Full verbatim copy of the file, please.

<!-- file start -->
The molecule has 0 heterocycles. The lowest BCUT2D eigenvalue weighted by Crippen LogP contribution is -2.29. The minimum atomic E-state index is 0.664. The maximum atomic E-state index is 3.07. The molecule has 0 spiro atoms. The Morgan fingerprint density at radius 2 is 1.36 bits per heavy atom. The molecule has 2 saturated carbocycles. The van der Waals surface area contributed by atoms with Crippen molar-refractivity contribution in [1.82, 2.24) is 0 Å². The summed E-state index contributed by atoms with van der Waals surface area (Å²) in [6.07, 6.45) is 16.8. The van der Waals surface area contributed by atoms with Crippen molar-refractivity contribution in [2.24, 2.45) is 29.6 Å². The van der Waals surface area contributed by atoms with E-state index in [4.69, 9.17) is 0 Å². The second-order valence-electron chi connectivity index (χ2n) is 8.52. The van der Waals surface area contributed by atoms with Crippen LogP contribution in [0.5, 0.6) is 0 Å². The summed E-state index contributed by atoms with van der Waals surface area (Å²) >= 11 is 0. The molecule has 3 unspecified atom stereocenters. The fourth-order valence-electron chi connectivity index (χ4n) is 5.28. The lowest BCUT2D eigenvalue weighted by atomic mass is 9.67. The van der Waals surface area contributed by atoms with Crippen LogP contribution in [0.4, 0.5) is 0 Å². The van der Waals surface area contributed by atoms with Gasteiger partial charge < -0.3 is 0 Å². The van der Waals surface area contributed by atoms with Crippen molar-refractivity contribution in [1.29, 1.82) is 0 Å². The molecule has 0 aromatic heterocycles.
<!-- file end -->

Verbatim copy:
The molecule has 0 heterocycles. The lowest BCUT2D eigenvalue weighted by Crippen LogP contribution is -2.29. The minimum atomic E-state index is 0.664. The maximum atomic E-state index is 3.07. The molecule has 0 spiro atoms. The Morgan fingerprint density at radius 2 is 1.36 bits per heavy atom. The molecule has 2 saturated carbocycles. The van der Waals surface area contributed by atoms with Crippen molar-refractivity contribution in [1.82, 2.24) is 0 Å². The summed E-state index contributed by atoms with van der Waals surface area (Å²) in [6.07, 6.45) is 16.8. The van der Waals surface area contributed by atoms with Crippen molar-refractivity contribution in [2.24, 2.45) is 29.6 Å². The van der Waals surface area contributed by atoms with E-state index in [4.69, 9.17) is 0 Å². The second-order valence-electron chi connectivity index (χ2n) is 8.52. The van der Waals surface area contributed by atoms with Crippen LogP contribution in [0.5, 0.6) is 0 Å². The summed E-state index contributed by atoms with van der Waals surface area (Å²) >= 11 is 0. The molecule has 3 unspecified atom stereocenters. The fourth-order valence-electron chi connectivity index (χ4n) is 5.28. The lowest BCUT2D eigenvalue weighted by atomic mass is 9.67. The van der Waals surface area contributed by atoms with Crippen LogP contribution in [0.4, 0.5) is 0 Å². The van der Waals surface area contributed by atoms with Gasteiger partial charge < -0.3 is 0 Å². The van der Waals surface area contributed by atoms with Crippen molar-refractivity contribution in [1.29, 1.82) is 0 Å². The molecule has 0 aromatic heterocycles.